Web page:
Child Marriage in Nigeria: Why It Must End
Posted on September 27, 2013, by Oluwaseun Osowobi, Half the Sky Movement
When I was 10, I attended the wedding of a 13-year-old girl and a much older man in Zamfara State, Nigeria. I don’t remember her name, but her sad look will always be fresh in my mind. In most communities in Northern Nigeria, if a girl isn’t married at the age of 15, no one will want to marry her because she is considered too old and her parents are seen as irresponsible. In the village where I lived, it was seen as more productive to send young girls to sell goods on the street rather than to school. As a result, most girls in the region are uneducated and unable to earn a meaningful income. According to a Population Council report, in Northern Nigeria, 45 percent of girls are married by age 15 and 73 percent by age 18.
(Photo by Mike Blyth on Flickr)
Child marriage is often seen as an alternative to poverty. Parents give their daughters in marriage for the bride price -- it could be few cattle, a goat or maybe as little as 30,000 Naira (US $100). The issue of child marriage was brought to the international limelight recently, when Senator Sani Yerima –– who represents the mostly Muslim northwestern region of Nigeria –– proposed abolishing the minimum age for marriage of 18. Yerima, who himself married a 13-year-old Egyptian girl, argued in a recent interview on Al Jazeera English’s The Stream, that a girl is ready to get married once she hits puberty. Prior to the interview, he had proposed child marriage as a solution to child prostitution.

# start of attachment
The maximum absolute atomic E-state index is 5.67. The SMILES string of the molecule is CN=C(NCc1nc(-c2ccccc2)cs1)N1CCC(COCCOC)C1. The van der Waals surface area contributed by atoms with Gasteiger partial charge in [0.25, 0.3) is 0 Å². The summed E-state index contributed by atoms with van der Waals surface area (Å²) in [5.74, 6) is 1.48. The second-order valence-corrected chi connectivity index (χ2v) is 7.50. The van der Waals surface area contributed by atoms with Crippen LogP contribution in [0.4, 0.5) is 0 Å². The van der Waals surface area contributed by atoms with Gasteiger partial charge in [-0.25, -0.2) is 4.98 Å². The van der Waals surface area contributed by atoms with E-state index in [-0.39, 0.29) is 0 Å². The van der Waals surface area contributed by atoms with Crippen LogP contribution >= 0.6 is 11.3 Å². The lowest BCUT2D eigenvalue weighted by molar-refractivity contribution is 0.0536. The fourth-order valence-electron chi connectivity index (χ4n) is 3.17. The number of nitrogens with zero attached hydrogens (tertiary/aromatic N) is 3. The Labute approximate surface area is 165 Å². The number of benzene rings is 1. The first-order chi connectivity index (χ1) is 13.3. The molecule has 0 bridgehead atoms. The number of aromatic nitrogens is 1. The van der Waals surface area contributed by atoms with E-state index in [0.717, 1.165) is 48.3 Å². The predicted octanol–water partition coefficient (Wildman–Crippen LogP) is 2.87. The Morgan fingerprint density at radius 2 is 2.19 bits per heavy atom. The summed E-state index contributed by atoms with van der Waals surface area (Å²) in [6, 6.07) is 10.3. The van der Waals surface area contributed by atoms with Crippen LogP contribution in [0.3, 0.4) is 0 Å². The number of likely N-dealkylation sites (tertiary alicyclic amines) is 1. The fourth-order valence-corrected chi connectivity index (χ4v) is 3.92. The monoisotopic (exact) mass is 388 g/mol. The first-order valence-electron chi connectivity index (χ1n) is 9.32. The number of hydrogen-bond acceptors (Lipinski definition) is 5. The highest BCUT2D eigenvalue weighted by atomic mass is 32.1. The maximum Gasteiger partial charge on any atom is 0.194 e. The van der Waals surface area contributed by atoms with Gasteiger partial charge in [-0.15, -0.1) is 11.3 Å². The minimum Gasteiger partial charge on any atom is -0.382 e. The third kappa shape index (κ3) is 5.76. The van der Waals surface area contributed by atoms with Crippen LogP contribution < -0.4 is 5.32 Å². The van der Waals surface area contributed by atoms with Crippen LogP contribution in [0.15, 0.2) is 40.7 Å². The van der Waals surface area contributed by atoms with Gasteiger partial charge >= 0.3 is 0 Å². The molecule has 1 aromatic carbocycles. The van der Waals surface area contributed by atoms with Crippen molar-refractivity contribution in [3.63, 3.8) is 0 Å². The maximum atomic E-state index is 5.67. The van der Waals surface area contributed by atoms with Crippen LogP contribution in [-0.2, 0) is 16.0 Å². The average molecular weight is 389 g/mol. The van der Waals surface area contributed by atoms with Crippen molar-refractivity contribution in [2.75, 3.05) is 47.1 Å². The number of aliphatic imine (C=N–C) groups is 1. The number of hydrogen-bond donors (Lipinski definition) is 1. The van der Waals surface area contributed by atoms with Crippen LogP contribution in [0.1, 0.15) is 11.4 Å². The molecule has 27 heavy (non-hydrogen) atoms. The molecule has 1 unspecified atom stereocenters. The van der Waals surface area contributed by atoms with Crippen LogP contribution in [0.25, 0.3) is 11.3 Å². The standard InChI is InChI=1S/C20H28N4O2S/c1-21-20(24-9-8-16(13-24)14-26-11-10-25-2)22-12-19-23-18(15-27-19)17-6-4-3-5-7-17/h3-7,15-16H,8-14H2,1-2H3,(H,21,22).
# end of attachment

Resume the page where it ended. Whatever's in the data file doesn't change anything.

This proposal to abolish the minimum age for marriage is supported by some of Yerima’s Muslim constituents but the majority of Nigerians –– nearly all Christians and some Muslims –– oppose it and argue that religion should not be used as an excuse to perpetrate evil.
As a result of the debate, two stories from northern Nigeria have recently highlighted the health risks of child marriage. Aisha, a nine-year-old girl, was rushed to the hospital and she said that her husband did something “painful from behind.” Halima, a 13-year-old newlywed, almost died during childbirth. In Halima’s rural Hausas tribe, it is a tradition for women to deliver at home and crying during labor is a sign of weakness. On getting to the hospital after three days of painful labour, Halima lost her baby and developed an obstetric fistula due to the prolonged labor, leaving her incontinent. In some cases, the families of these girls cannot afford the surgery to treat a fistula. In addition, Nigeria as a country isn’t medically equipped to treat the large amount of girls affected.
Aisha and Halima’s stories are only unusual in the media attention they received. Growing up, I saw husbands of young brides return girls who developed fistula to their families and later marry another young girl, continuing the vicious cycle.
I am one of the lucky girls who wasn’t given away in marriage at an early age. Although I lived in northern Nigeria for almost a decade, my parents never believed child marriage was an option. Rather, they sent me and my two brothers to school despite the many costs, and gave me the freedom to choose when I wanted to get married.
I was fortunate not to have been married off at an early age. Every girl deserves that opportunity.